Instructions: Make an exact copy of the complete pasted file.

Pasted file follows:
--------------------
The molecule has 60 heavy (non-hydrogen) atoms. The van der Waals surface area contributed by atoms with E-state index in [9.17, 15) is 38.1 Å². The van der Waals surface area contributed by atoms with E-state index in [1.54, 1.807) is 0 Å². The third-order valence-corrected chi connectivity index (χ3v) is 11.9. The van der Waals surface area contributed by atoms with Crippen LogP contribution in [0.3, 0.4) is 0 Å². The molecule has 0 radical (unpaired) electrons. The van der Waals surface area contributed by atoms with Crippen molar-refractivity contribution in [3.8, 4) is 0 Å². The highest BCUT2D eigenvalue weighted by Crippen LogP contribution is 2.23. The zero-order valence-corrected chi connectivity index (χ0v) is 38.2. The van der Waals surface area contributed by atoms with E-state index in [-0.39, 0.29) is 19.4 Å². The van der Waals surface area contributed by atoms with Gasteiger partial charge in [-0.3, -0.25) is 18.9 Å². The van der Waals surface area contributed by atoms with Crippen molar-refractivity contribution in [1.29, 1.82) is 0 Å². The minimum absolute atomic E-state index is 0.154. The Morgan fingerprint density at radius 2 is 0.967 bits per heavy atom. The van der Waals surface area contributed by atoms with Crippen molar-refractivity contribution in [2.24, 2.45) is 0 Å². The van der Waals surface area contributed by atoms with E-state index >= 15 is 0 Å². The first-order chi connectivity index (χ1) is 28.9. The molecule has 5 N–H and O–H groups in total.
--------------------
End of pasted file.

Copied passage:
The molecule has 60 heavy (non-hydrogen) atoms. The van der Waals surface area contributed by atoms with E-state index in [9.17, 15) is 38.1 Å². The van der Waals surface area contributed by atoms with E-state index in [1.54, 1.807) is 0 Å². The third-order valence-corrected chi connectivity index (χ3v) is 11.9. The van der Waals surface area contributed by atoms with Crippen LogP contribution in [0.3, 0.4) is 0 Å². The molecule has 0 radical (unpaired) electrons. The van der Waals surface area contributed by atoms with Crippen molar-refractivity contribution in [3.8, 4) is 0 Å². The highest BCUT2D eigenvalue weighted by Crippen LogP contribution is 2.23. The zero-order valence-corrected chi connectivity index (χ0v) is 38.2. The van der Waals surface area contributed by atoms with E-state index in [-0.39, 0.29) is 19.4 Å². The van der Waals surface area contributed by atoms with Gasteiger partial charge in [-0.3, -0.25) is 18.9 Å². The van der Waals surface area contributed by atoms with Crippen molar-refractivity contribution in [1.29, 1.82) is 0 Å². The minimum absolute atomic E-state index is 0.154. The Morgan fingerprint density at radius 2 is 0.967 bits per heavy atom. The van der Waals surface area contributed by atoms with Crippen molar-refractivity contribution in [2.24, 2.45) is 0 Å². The van der Waals surface area contributed by atoms with E-state index >= 15 is 0 Å². The first-order chi connectivity index (χ1) is 28.9. The molecule has 5 N–H and O–H groups in total.